Paul Obis, Melrose Park Native And Founder Of Vegetarian Times, Dies At 66

Tuesday, July 3, 2018 || By Dan Haley/Wednesday Journal || @maywoodnews 

Featured image: Paul Obis, a graduate of Proviso East who went on to found the Vegetarian Times. | Photo provided (via Chicago Sun-Times

We met Fred Rogers through Paul Obis. More on that. And for a few of our early years here at the Forest Park Review and Wednesday Journal we shared a giant, expensive CompuGraphic typesetting machine with Vegetarian Times.

That was the magazine Paul and Clare, his first wife, started in their apartment on Austin Boulevard in Oak Park way back in 1974. Magazine isn’t quite right. Paul described it as a photocopied newsletter that he’d deliver to a small number of subscribers.

That changed, though, as Vegetarian Times rather quickly became the voice of vegetarians across America, reflecting in the perfect moment the intersection of health, animal ethics, and, in a notable way, celebrity.

Well Paul died a week ago in California. He was a Melrose Park native, a graduate of Proviso East High School and just 66. His wife Janeen called with the not unexpected news. Paul had Lewy body dementia, a not uncommon but certainly very hard illness.

Janeen called her husband a provider and a force for humanity. She said he was forward thinking, creative and intellectually energetic. He was, she said, brilliant, eccentric, a sweet gentle soul and a humanitarian.

Those are apt words to describe the man I knew so many years ago. A conversation with Paul would go on for a long while and in many unexpected directions. But it was always interesting.

Paul and Clare sold the magazine at least a couple of times. After the first sale, they stayed on as publisher and food editor respectively. That kept them across the hall in our longtime offices on Oak Park Avenue. If I remember this right, Paul got the chance to buy back his magazine and he took it. But this time he brought along a minority investor, Fred Rogers, not surprisingly a vegetarian.

Mister Rogers was a silent but not uninterested partner and that led to his visit to Oak Park about 1987. Clare came across to tell us that Fred Rogers would be in the building that afternoon and that any of us with small kids who wanted to meet him should gather up after school.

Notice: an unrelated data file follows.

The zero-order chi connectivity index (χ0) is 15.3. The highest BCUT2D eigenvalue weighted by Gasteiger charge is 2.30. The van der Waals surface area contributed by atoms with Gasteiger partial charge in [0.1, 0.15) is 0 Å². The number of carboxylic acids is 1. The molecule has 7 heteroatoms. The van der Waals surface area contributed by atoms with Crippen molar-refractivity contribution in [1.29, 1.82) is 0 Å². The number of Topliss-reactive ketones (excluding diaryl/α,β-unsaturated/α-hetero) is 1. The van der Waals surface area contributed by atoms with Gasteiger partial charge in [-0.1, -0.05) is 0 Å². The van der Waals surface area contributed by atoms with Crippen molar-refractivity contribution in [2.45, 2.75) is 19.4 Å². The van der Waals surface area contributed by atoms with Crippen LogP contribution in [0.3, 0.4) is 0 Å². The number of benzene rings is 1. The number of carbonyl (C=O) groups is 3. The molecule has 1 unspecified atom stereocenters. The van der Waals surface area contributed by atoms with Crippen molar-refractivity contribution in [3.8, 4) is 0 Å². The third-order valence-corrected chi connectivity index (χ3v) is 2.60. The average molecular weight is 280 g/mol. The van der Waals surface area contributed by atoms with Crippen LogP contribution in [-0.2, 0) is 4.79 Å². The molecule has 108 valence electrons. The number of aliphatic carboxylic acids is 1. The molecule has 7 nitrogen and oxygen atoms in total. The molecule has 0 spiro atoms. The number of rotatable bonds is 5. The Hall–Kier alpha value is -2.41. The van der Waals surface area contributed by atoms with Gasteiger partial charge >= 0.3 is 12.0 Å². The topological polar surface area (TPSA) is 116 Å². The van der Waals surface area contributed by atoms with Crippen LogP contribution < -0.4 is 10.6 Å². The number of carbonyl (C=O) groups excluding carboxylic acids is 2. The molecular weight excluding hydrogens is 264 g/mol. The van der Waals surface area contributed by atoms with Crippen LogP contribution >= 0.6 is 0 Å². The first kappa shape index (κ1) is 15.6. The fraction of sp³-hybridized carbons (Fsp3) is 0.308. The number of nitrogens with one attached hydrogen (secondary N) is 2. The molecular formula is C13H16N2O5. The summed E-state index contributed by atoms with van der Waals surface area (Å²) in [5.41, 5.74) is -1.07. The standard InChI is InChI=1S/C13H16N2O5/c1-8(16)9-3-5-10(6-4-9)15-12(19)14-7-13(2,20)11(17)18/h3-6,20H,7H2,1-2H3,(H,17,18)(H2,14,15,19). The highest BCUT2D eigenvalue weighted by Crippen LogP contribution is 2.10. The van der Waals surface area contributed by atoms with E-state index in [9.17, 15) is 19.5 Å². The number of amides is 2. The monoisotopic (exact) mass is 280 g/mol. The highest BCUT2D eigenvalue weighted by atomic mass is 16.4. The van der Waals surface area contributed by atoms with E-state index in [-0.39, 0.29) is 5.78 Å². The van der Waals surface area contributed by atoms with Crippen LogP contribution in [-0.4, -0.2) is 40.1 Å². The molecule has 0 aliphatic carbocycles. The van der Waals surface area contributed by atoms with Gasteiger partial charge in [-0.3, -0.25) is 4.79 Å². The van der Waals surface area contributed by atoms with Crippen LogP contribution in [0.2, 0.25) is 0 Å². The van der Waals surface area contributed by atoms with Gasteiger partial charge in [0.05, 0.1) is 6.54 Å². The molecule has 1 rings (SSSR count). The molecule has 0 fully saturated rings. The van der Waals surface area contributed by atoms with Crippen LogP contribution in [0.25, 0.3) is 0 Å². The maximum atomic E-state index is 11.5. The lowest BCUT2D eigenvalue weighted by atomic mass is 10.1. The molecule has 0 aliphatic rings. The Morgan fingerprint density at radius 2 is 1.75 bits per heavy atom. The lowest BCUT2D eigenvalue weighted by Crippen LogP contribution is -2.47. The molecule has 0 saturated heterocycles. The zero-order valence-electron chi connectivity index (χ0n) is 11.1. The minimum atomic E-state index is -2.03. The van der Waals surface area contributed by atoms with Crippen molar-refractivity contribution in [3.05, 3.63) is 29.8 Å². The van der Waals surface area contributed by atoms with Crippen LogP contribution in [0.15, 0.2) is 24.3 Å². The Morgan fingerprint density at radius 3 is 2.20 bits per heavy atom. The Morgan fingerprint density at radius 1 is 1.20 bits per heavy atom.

We, of course, brought our young son Ben. By 3:30, there were a good number of thrilled parents and amazed adults in the hall. And as the current crop of filmmakers and documentary producers have found, Fred Rogers was as kind and caring as a man can be. For something so unsurprising, he was a revelation.

Paul and Clare and Fred sold the magazine yet again, this time for a considerable sum. Paul was out of publishing though I never had a conversation with him when he didn’t have a plan to get back in the game.

Paul and Clare had six sons: Nick (Jess), Quentin (Maryam), Paul W., Kevin (Beth), Timothy (Anastasia) and Gregory.

Clare Barrett — she took back her family name — died in 2015. Also young at 64. Clare wrote a food column for the Journal for many years, was the winner and possibly only entrant in our vegetarian rib-tasting contest. Charlie Robinson was gracious as our judge.

Here’s another story as I remember Paul telling it — and another obit for Paul tells a different version. Clare, always up for fun, was riding a scooter near their Forest Avenue home, wiped out, and really did damage, as in gruesome, to her leg. Their church community turned out big with endless meals, many of them animal-based. Paul said it felt ungracious not to eat the food. So he did and concluded after decades of tofu and veggies “that I really liked meat.”

Donations to the National Vegetarian Museum are requested. VFP

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